One of the key strategies for making ends meet in recreation is seasonal closures and/or service reductions. With only a few exceptions (San Diego, maybe?) most parks have strong seasonality. Here is one example that caught my eye in the news:
Two western Kentucky lawmakers say they don’t support plans to close resort parks two days a week in the winter and privatize restaurants and golf courses.
“Rather than shutting down the parks for two days, they should be promoting them to increase business,” Rep. Will Coursey, D-Benton, said. “It sends the wrong message.”
Let’s make sure we are clear on this — They are talking about closing Tuesday and Wednesday in Kentucky in the winter time, which (if you are not from the area) is typically cold and rainy.
My company runs several enormously popular parks in Western Kentucky for the US Forest Service. They are so popular we have lines and wait lists in the summer to get in. But we don’t even try to keep the place open from November 1 to March 15, and even then the dropoff we get in the late and early season is substantial.
I am not that familiar with these parks in the article, but I would have to take a good long look at them to see if I would support keeping them open in the winter at all, much less 5 days a week. I am currently looking at a resort type public park in Georgia with a lodge, and the cost of keeping a resort and restaurant open in the winter when there is no business is simply astronomical.
But let’s consider the lawmaker’s suggestion for a moment. I am a marketing guy. You ask me to do something to fill up a cold, rainy western Kentucky resort on a Tuesday and a Wednesday during the school year. How? I am sure you could hire someone who would gladly take your money for this project, but what possible chance of success does it have? Who is going to go when their kids are in school to spend two mid-week days in a cold and rainy resort? In the Georgia example I am looking at, there is nothing one can do to reasonably get occupancy high enough even to break even — the mid-week and winter off seasons are too much of a drain if the lodge remains open during these slow times.
The only possibility is selling to the business meeting market, to try to get businesses to come in. This is a tough sell anyway, particularly in this area of the country, but it also requires some minimum facilities. Small lodges don’t work well, and there needs to be good meeting space, good A/V and internet infrastructure, and catering capability. And even if all this capability exists, there will not be meetings all the time and the rest of the time the costly capability will just sit unused, burning money.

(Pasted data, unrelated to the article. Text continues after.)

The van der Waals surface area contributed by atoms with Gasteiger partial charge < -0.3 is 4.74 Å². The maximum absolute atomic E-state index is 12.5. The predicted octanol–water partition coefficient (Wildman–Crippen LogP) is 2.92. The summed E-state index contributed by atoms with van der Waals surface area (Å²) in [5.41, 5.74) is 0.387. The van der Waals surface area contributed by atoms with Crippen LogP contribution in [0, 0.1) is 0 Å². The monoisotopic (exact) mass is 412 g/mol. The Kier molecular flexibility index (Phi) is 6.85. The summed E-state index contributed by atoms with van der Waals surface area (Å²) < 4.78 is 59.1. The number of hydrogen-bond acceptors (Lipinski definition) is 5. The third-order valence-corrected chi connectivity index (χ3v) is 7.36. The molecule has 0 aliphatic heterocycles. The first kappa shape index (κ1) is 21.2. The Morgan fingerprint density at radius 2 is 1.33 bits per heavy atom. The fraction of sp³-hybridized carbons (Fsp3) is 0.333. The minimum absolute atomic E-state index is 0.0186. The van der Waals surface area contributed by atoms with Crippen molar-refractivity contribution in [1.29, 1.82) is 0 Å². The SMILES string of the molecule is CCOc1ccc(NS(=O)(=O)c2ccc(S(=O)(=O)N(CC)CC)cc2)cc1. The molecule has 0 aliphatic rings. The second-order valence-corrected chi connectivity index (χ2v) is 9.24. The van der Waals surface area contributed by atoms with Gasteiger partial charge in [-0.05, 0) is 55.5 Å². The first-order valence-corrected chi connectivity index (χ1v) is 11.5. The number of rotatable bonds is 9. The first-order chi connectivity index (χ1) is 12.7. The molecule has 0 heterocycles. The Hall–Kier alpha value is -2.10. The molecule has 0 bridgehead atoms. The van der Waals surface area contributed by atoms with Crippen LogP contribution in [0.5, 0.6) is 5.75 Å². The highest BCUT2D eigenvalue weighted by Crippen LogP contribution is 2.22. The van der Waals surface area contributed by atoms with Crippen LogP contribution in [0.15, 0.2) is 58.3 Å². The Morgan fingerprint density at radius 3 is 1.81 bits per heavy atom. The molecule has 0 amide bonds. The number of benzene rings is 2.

Which leads to another inherent problem with government management of recreation — their labor force tends to be both expensive and, more importantly, inflexible. One reason they cannot just shut down for the winter is that it begs the question, what do we do with all of our salaried staff? One reason companies like mine can offer such large cost reductions without sacrificing service is that our labor force is enormously flexible. I have mobile employees (in RV’s), some of whom want year-round work and some of who only want seasonal work. This allows us to match staffing to demand better, so we don’t pay a 30 person staff in the winter to sit around looking at empty parks.
Oh, and I thought this was funny, from the same article:
“I agree with Will on the closing, and I’ll have to hear a lot of discussion on privatizing the golf courses before I could support that,” Cherry said. “If they’re privatized, it means a profit for someone. The state may have to make changes in procedures so that it earns the profit.”
A couple of thoughts. First, of all the different kinds of public parks, is there any type with a more proven track record of successful private management than golf courses?
Second, God forbid anyone make a profit. I am sure the state is losing money on the operation, so why do they care if someone makes a profit if their loss goes away and the golf course remains open to the public?
Third, this just shows lawmakers again talking without any knowledge of the subject. All private management deals include rent payments back to the state, so whether the private entity makes money or not, the state is going to convert a current loss to a gain via rent payments. In effect, private cost reductions and performance improvements result in additional surplus, and that surplus is split with the private company retaining some as profit and paying some out to the state as rent. Win-win.